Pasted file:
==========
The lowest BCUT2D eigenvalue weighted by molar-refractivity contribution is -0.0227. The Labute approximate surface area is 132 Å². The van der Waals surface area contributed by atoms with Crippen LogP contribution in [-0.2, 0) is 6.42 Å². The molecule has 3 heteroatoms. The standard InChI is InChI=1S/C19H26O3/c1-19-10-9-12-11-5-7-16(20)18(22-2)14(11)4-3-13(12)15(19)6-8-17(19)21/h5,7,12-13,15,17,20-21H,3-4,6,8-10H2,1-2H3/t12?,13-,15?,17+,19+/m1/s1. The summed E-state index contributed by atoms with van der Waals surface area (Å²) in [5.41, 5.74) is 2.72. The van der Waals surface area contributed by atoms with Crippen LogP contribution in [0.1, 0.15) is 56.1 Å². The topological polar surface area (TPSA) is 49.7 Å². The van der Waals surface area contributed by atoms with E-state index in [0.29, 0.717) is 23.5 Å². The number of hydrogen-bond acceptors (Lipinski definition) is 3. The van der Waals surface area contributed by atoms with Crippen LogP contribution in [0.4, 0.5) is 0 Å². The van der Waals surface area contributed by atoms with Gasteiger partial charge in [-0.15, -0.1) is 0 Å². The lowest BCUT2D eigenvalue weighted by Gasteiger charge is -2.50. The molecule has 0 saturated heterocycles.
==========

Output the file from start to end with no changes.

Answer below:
The lowest BCUT2D eigenvalue weighted by molar-refractivity contribution is -0.0227. The Labute approximate surface area is 132 Å². The van der Waals surface area contributed by atoms with Crippen LogP contribution in [-0.2, 0) is 6.42 Å². The molecule has 3 heteroatoms. The standard InChI is InChI=1S/C19H26O3/c1-19-10-9-12-11-5-7-16(20)18(22-2)14(11)4-3-13(12)15(19)6-8-17(19)21/h5,7,12-13,15,17,20-21H,3-4,6,8-10H2,1-2H3/t12?,13-,15?,17+,19+/m1/s1. The summed E-state index contributed by atoms with van der Waals surface area (Å²) in [5.41, 5.74) is 2.72. The van der Waals surface area contributed by atoms with Crippen LogP contribution in [0.1, 0.15) is 56.1 Å². The topological polar surface area (TPSA) is 49.7 Å². The van der Waals surface area contributed by atoms with E-state index in [0.29, 0.717) is 23.5 Å². The number of hydrogen-bond acceptors (Lipinski definition) is 3. The van der Waals surface area contributed by atoms with Crippen LogP contribution in [0.4, 0.5) is 0 Å². The van der Waals surface area contributed by atoms with Gasteiger partial charge in [-0.15, -0.1) is 0 Å². The lowest BCUT2D eigenvalue weighted by Gasteiger charge is -2.50. The molecule has 0 saturated heterocycles.